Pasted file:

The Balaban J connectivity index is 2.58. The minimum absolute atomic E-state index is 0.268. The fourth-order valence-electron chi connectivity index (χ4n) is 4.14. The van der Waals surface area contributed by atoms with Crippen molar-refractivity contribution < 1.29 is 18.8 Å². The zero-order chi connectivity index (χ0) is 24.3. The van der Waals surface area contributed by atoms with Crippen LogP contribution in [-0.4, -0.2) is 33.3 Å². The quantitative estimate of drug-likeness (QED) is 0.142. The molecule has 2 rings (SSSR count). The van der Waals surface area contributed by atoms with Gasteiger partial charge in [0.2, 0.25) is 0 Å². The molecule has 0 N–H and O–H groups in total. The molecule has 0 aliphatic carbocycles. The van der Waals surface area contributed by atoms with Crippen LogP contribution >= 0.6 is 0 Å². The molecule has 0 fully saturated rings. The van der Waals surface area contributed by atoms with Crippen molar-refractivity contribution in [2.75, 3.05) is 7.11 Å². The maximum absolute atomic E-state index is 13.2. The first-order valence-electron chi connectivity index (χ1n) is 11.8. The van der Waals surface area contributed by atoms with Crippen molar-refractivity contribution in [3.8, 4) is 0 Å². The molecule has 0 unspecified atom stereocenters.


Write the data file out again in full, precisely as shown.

The Balaban J connectivity index is 2.58. The minimum absolute atomic E-state index is 0.268. The fourth-order valence-electron chi connectivity index (χ4n) is 4.14. The van der Waals surface area contributed by atoms with Crippen molar-refractivity contribution < 1.29 is 18.8 Å². The zero-order chi connectivity index (χ0) is 24.3. The van der Waals surface area contributed by atoms with Crippen LogP contribution in [-0.4, -0.2) is 33.3 Å². The quantitative estimate of drug-likeness (QED) is 0.142. The molecule has 2 rings (SSSR count). The van der Waals surface area contributed by atoms with Gasteiger partial charge in [0.2, 0.25) is 0 Å². The molecule has 0 N–H and O–H groups in total. The molecule has 0 aliphatic carbocycles. The van der Waals surface area contributed by atoms with Crippen LogP contribution >= 0.6 is 0 Å². The molecule has 0 fully saturated rings. The van der Waals surface area contributed by atoms with Crippen molar-refractivity contribution in [2.75, 3.05) is 7.11 Å². The maximum absolute atomic E-state index is 13.2. The first-order valence-electron chi connectivity index (χ1n) is 11.8. The van der Waals surface area contributed by atoms with Crippen molar-refractivity contribution in [3.8, 4) is 0 Å². The molecule has 0 unspecified atom stereocenters.